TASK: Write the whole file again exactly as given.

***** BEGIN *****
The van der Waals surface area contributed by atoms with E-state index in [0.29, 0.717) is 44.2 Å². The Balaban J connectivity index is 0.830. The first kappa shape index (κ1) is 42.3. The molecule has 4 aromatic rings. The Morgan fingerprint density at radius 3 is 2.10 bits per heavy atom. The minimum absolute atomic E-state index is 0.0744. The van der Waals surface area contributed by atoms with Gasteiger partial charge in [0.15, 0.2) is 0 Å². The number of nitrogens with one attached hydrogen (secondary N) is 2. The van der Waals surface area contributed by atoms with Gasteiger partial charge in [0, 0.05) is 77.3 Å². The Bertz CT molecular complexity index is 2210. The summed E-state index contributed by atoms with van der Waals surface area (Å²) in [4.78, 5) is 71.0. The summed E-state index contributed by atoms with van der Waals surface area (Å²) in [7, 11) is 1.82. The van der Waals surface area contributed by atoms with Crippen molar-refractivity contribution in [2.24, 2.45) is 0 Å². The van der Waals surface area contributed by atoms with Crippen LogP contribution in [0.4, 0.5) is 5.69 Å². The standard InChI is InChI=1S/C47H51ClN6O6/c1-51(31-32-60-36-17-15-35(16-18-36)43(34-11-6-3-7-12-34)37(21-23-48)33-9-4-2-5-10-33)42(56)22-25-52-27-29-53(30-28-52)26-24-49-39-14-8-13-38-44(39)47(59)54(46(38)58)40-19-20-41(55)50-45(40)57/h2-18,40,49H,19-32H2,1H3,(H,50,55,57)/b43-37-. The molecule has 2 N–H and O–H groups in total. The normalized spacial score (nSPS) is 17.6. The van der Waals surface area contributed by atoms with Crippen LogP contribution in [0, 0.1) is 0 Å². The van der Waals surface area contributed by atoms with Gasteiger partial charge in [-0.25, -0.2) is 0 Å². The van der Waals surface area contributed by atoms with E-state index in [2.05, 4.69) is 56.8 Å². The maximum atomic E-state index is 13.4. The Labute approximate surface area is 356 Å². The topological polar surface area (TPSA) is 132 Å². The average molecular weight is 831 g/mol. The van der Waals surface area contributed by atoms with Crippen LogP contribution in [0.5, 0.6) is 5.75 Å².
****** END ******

The van der Waals surface area contributed by atoms with E-state index in [0.29, 0.717) is 44.2 Å². The Balaban J connectivity index is 0.830. The first kappa shape index (κ1) is 42.3. The molecule has 4 aromatic rings. The Morgan fingerprint density at radius 3 is 2.10 bits per heavy atom. The minimum absolute atomic E-state index is 0.0744. The van der Waals surface area contributed by atoms with Gasteiger partial charge in [0.15, 0.2) is 0 Å². The number of nitrogens with one attached hydrogen (secondary N) is 2. The van der Waals surface area contributed by atoms with Gasteiger partial charge in [0, 0.05) is 77.3 Å². The Bertz CT molecular complexity index is 2210. The summed E-state index contributed by atoms with van der Waals surface area (Å²) in [4.78, 5) is 71.0. The summed E-state index contributed by atoms with van der Waals surface area (Å²) in [7, 11) is 1.82. The van der Waals surface area contributed by atoms with Crippen molar-refractivity contribution in [2.24, 2.45) is 0 Å². The van der Waals surface area contributed by atoms with Crippen LogP contribution in [0.4, 0.5) is 5.69 Å². The standard InChI is InChI=1S/C47H51ClN6O6/c1-51(31-32-60-36-17-15-35(16-18-36)43(34-11-6-3-7-12-34)37(21-23-48)33-9-4-2-5-10-33)42(56)22-25-52-27-29-53(30-28-52)26-24-49-39-14-8-13-38-44(39)47(59)54(46(38)58)40-19-20-41(55)50-45(40)57/h2-18,40,49H,19-32H2,1H3,(H,50,55,57)/b43-37-. The molecule has 2 N–H and O–H groups in total. The normalized spacial score (nSPS) is 17.6. The van der Waals surface area contributed by atoms with Crippen LogP contribution in [0, 0.1) is 0 Å². The van der Waals surface area contributed by atoms with Gasteiger partial charge in [-0.25, -0.2) is 0 Å². The van der Waals surface area contributed by atoms with E-state index in [2.05, 4.69) is 56.8 Å². The maximum atomic E-state index is 13.4. The Labute approximate surface area is 356 Å². The topological polar surface area (TPSA) is 132 Å². The average molecular weight is 831 g/mol. The van der Waals surface area contributed by atoms with Crippen LogP contribution in [0.5, 0.6) is 5.75 Å².